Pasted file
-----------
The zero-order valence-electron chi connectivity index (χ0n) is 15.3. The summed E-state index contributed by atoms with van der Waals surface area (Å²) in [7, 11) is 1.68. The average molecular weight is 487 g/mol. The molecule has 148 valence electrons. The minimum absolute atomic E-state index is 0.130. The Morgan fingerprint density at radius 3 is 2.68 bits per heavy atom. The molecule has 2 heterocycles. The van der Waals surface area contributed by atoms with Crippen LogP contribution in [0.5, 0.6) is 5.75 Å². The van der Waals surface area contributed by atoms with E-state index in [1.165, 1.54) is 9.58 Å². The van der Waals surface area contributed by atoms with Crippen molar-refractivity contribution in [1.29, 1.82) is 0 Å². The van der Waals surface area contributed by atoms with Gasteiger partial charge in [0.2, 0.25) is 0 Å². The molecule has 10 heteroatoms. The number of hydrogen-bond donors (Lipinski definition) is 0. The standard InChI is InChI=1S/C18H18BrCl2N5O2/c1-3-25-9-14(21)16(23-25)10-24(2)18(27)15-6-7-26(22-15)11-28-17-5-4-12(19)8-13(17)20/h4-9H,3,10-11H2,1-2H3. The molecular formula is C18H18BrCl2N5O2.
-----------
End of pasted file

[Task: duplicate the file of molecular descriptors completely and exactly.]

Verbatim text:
The zero-order valence-electron chi connectivity index (χ0n) is 15.3. The summed E-state index contributed by atoms with van der Waals surface area (Å²) in [7, 11) is 1.68. The average molecular weight is 487 g/mol. The molecule has 148 valence electrons. The minimum absolute atomic E-state index is 0.130. The Morgan fingerprint density at radius 3 is 2.68 bits per heavy atom. The molecule has 2 heterocycles. The van der Waals surface area contributed by atoms with Crippen LogP contribution in [0.5, 0.6) is 5.75 Å². The van der Waals surface area contributed by atoms with E-state index in [1.165, 1.54) is 9.58 Å². The van der Waals surface area contributed by atoms with Crippen molar-refractivity contribution in [1.29, 1.82) is 0 Å². The van der Waals surface area contributed by atoms with Gasteiger partial charge in [0.2, 0.25) is 0 Å². The molecule has 10 heteroatoms. The number of hydrogen-bond donors (Lipinski definition) is 0. The standard InChI is InChI=1S/C18H18BrCl2N5O2/c1-3-25-9-14(21)16(23-25)10-24(2)18(27)15-6-7-26(22-15)11-28-17-5-4-12(19)8-13(17)20/h4-9H,3,10-11H2,1-2H3. The molecular formula is C18H18BrCl2N5O2.